Adventus

"The central doctrine of Christianity, then, is not that God is a bastard. It is, in the words of the late Dominican theologian Herbert McCabe, that if you don’t love you’re dead, and if you do, they’ll kill you."--Terry Eagleton

"It is impossible for me to say in my book one word about all that music has meant in my life. How then can I hope to be understood?--Ludwig Wittgenstein

“The opposite of poverty is not wealth; the opposite of poverty is justice."--Bryan Stevenson

Monday, June 11, 2018

Three Day Weekends Are The Worst!



So that's what Trump said happened in Charlevoix (bet you didn't know where it was, did you?  "Canada" is a nation, not a particular place.  Surprise!)  But this is what Canada says happened:

Coming into the summit, Trump had already angered allies with his decision to slap tariffs on steel and aluminum imports from some of America’s key allies, including Canada.

At talks on the economy Friday afternoon, one official from a European G7 delegation said Trump aired a string of “grievances” about trade. The others responded in kind, the official said.

All leaders in their final news conferences referenced that afternoon’s trade talk as “frank” and direct.

U.K. Prime Minister Theresa May told reporters that the other six leaders had expressed their opposition to Trump’s steel and aluminum tariffs. “We had some difficult conversations and some strong debate.”

You'll want to read the entire article to get full details; I'm selecting for my purposes.  Let's cut directly to Trudeau, since his actions are the source of controversy from the U.S.

Trudeau offered the U.S. president a small token of friendship, a framed photo of Trump’s grandfather’s hotel in Bennett, B.C., which Trump’s press secretary tweeted as a “great moment” between the two.


As Canadian officials tell it, Trudeau went over all of Canada’s arguments in opposition to Trump’s steel and aluminum tariffs, even though the Canadians had the feeling the American team had already “done some homework about how the Canadian public had reacted” to tariffs, and were surprised by the backlash.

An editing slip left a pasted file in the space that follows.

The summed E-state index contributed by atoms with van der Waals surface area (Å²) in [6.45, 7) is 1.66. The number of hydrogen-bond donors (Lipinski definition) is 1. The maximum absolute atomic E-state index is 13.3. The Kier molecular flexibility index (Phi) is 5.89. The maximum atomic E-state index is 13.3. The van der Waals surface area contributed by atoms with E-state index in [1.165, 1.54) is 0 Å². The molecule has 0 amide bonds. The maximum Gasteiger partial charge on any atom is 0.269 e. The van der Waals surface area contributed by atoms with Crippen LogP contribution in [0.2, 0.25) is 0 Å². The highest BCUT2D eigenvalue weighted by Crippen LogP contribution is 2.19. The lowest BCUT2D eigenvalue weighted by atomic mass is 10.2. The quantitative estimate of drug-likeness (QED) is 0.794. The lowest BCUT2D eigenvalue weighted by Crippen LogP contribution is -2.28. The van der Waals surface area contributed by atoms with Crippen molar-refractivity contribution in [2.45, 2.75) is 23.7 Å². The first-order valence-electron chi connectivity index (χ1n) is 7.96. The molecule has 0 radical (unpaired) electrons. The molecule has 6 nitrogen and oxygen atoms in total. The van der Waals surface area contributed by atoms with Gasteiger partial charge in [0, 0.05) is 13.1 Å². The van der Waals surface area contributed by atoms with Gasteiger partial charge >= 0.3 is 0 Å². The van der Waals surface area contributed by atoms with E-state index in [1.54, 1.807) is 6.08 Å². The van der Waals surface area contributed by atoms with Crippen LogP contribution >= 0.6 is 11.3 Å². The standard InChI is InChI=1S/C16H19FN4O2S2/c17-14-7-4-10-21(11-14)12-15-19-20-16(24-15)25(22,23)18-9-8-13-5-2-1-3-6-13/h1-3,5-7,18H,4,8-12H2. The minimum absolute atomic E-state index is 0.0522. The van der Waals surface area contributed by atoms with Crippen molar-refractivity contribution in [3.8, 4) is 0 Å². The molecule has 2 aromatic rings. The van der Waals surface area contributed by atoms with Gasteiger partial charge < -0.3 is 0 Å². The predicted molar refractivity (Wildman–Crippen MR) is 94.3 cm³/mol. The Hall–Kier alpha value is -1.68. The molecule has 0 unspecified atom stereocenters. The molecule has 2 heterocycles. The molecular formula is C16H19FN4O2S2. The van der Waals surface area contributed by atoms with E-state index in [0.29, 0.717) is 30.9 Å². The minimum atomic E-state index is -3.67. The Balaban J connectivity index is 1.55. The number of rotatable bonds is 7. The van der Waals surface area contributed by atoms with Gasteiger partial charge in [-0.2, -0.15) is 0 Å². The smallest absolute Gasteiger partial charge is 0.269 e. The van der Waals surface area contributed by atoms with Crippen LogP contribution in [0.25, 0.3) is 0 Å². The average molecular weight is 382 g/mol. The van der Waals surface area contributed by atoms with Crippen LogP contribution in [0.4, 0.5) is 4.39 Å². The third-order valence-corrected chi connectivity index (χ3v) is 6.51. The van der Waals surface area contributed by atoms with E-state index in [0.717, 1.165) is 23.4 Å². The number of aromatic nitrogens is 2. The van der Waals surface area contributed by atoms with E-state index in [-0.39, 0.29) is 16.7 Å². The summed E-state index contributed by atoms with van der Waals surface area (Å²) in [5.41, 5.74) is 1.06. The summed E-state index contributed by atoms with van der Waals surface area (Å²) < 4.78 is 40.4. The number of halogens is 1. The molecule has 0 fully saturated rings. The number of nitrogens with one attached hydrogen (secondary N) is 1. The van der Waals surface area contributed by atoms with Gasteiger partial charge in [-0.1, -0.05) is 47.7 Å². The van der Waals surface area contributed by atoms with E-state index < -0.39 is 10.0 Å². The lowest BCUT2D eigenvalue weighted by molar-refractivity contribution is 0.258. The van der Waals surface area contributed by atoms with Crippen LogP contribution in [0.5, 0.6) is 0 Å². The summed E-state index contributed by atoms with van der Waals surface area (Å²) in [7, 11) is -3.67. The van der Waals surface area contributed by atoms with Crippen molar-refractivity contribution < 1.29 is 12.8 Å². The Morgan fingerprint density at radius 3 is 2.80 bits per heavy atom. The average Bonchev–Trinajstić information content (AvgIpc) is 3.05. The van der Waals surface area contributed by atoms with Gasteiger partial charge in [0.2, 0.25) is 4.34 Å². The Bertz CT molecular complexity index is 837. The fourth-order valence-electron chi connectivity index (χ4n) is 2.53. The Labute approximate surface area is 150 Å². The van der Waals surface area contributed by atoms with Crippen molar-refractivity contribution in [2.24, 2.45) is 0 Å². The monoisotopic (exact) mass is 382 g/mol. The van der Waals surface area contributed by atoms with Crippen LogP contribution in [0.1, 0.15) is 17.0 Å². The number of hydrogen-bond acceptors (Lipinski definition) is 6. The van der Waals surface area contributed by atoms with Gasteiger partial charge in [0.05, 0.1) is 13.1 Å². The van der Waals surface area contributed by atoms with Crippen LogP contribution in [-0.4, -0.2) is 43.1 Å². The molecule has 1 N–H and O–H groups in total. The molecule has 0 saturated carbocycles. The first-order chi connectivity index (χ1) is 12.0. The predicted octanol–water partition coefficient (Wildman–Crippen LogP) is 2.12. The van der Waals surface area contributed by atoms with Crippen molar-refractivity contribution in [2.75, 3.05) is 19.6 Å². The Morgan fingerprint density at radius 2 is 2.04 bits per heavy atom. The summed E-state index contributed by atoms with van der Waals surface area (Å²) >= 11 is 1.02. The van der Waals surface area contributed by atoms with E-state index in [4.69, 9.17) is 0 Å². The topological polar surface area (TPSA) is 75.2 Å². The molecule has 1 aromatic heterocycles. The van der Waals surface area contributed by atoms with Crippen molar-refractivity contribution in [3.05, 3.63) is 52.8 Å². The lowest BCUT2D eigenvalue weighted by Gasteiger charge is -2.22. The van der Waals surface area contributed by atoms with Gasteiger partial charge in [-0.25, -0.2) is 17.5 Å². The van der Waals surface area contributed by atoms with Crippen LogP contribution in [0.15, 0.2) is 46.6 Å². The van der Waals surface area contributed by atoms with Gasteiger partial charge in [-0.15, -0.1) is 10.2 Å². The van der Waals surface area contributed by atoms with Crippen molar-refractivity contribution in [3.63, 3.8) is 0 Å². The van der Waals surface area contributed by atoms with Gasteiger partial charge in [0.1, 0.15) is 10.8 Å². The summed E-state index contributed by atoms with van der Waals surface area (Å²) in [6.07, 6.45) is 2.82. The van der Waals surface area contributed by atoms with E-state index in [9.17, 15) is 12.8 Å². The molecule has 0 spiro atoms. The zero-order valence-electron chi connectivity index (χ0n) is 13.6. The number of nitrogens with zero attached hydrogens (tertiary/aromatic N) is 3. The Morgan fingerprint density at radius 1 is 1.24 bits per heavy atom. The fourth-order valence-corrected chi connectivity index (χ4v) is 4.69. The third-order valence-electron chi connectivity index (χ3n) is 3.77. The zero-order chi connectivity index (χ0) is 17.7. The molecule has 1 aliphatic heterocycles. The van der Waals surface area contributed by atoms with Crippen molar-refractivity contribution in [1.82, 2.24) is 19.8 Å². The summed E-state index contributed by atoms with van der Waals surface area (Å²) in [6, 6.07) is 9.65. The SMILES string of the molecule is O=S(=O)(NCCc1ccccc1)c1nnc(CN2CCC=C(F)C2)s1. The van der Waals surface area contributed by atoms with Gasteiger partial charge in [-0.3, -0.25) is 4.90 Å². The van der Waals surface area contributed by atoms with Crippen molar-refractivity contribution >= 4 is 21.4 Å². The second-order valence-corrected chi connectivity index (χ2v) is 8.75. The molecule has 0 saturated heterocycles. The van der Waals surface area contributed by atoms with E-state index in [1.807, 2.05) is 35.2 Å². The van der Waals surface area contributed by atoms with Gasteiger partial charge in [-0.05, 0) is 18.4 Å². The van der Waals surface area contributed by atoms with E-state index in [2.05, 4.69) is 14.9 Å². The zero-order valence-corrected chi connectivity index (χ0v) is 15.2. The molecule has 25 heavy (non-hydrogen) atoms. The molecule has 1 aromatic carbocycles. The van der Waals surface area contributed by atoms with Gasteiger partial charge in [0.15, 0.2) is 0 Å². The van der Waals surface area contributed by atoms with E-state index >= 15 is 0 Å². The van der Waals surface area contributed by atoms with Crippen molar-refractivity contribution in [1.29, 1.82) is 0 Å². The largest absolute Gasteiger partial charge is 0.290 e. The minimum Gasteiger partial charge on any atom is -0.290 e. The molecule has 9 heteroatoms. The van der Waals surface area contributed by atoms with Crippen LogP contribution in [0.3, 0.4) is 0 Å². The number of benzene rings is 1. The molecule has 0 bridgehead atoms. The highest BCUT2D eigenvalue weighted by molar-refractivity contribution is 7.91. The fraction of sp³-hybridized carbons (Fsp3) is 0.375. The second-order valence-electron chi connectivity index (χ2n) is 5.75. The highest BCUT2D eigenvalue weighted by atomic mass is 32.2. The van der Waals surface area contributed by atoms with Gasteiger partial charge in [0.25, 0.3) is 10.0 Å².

Trudeau told Trump directly what he said in American television interviews the week before: that Canadians felt Trump’s declaration that Canadian steel and aluminum is a national security threat was “kind of insulting” — as Trudeau described it in his news conference Sunday.

An official said Trudeau used the example of the Canadian airbase where Trump’s Air Force One had touched down for the summit about an hour north.

“Why is Bagotville there? Bagotville is there to protect aluminum smelters that were building American warplanes in the Second World War,” Trudeau told Trump.

Trump’s trade representative, Robert Lighthizer, protested about Canada’s tariff markups on foreign dairy imports.

“The Prime Minister said, ‘Look, here’s the essence of our trading relationship. We sell you a lot of oil and energy and you sell us a lot of food and manufactured goods. It is a trillion dollar relationship. We could pick any one of those things and argue over the numbers. But shouldn’t we be talking about the relationship as a whole, which is an unmitigated positive for both of us?”

Canadian officials believed at the time Trump “got that.” They agreed to accelerate NAFTA talks, but there was no clear path as to the next steps with the tariffs in place.

After their meeting, Trump and Trudeau attended the G7 leaders working dinner on peace and security in the world, a topic where all leaders could find some common ground.

And there was apparently a homoousias/homoiousias moment:

Trudeau and Trump had been talking separately, then urged everyone to come into a leader’s lounge off their meeting room in the sprawling Manoir Richelieu so the leaders could try to reach agreement on a final statement.

The Americans, led by Trump economic adviser Larry Kudlow, said they couldn’t agree to language that supported the global rules-based trading system because they were trying to reform the system, said a source, but agreed to a nod to the World Trade Organization. Trudeau argued that the two were linked.